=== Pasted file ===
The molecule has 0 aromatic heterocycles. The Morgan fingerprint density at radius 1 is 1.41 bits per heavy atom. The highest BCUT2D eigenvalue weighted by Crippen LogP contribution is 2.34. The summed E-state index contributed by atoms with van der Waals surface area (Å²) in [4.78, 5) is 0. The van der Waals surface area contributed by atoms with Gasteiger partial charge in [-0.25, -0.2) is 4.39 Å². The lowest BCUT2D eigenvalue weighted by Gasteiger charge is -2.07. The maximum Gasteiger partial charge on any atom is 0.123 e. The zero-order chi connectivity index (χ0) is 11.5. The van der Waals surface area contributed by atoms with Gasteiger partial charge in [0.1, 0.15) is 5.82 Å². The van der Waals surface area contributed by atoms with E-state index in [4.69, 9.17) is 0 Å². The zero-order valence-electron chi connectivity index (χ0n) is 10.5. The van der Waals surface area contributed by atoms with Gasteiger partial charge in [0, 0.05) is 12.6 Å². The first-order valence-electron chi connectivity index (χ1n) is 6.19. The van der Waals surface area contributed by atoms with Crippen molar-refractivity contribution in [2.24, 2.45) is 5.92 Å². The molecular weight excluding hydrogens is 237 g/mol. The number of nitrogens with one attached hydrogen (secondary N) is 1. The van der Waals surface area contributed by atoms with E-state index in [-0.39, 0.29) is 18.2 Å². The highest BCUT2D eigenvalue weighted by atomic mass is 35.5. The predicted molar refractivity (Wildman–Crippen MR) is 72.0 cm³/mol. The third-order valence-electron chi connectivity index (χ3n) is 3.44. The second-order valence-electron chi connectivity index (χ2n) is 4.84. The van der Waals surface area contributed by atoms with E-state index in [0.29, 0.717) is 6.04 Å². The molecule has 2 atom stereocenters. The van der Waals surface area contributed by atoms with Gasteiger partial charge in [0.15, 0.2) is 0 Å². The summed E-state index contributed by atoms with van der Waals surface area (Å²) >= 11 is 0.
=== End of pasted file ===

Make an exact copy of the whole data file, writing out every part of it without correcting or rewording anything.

The molecule has 0 aromatic heterocycles. The Morgan fingerprint density at radius 1 is 1.41 bits per heavy atom. The highest BCUT2D eigenvalue weighted by Crippen LogP contribution is 2.34. The summed E-state index contributed by atoms with van der Waals surface area (Å²) in [4.78, 5) is 0. The van der Waals surface area contributed by atoms with Gasteiger partial charge in [-0.25, -0.2) is 4.39 Å². The lowest BCUT2D eigenvalue weighted by Gasteiger charge is -2.07. The maximum Gasteiger partial charge on any atom is 0.123 e. The zero-order chi connectivity index (χ0) is 11.5. The van der Waals surface area contributed by atoms with Gasteiger partial charge in [0.1, 0.15) is 5.82 Å². The van der Waals surface area contributed by atoms with E-state index in [4.69, 9.17) is 0 Å². The zero-order valence-electron chi connectivity index (χ0n) is 10.5. The van der Waals surface area contributed by atoms with Gasteiger partial charge in [0, 0.05) is 12.6 Å². The first-order valence-electron chi connectivity index (χ1n) is 6.19. The van der Waals surface area contributed by atoms with Crippen molar-refractivity contribution in [2.24, 2.45) is 5.92 Å². The molecular weight excluding hydrogens is 237 g/mol. The number of nitrogens with one attached hydrogen (secondary N) is 1. The van der Waals surface area contributed by atoms with E-state index in [-0.39, 0.29) is 18.2 Å². The highest BCUT2D eigenvalue weighted by atomic mass is 35.5. The predicted molar refractivity (Wildman–Crippen MR) is 72.0 cm³/mol. The third-order valence-electron chi connectivity index (χ3n) is 3.44. The second-order valence-electron chi connectivity index (χ2n) is 4.84. The van der Waals surface area contributed by atoms with E-state index in [0.29, 0.717) is 6.04 Å². The molecule has 2 atom stereocenters. The van der Waals surface area contributed by atoms with Gasteiger partial charge in [0.15, 0.2) is 0 Å². The summed E-state index contributed by atoms with van der Waals surface area (Å²) >= 11 is 0.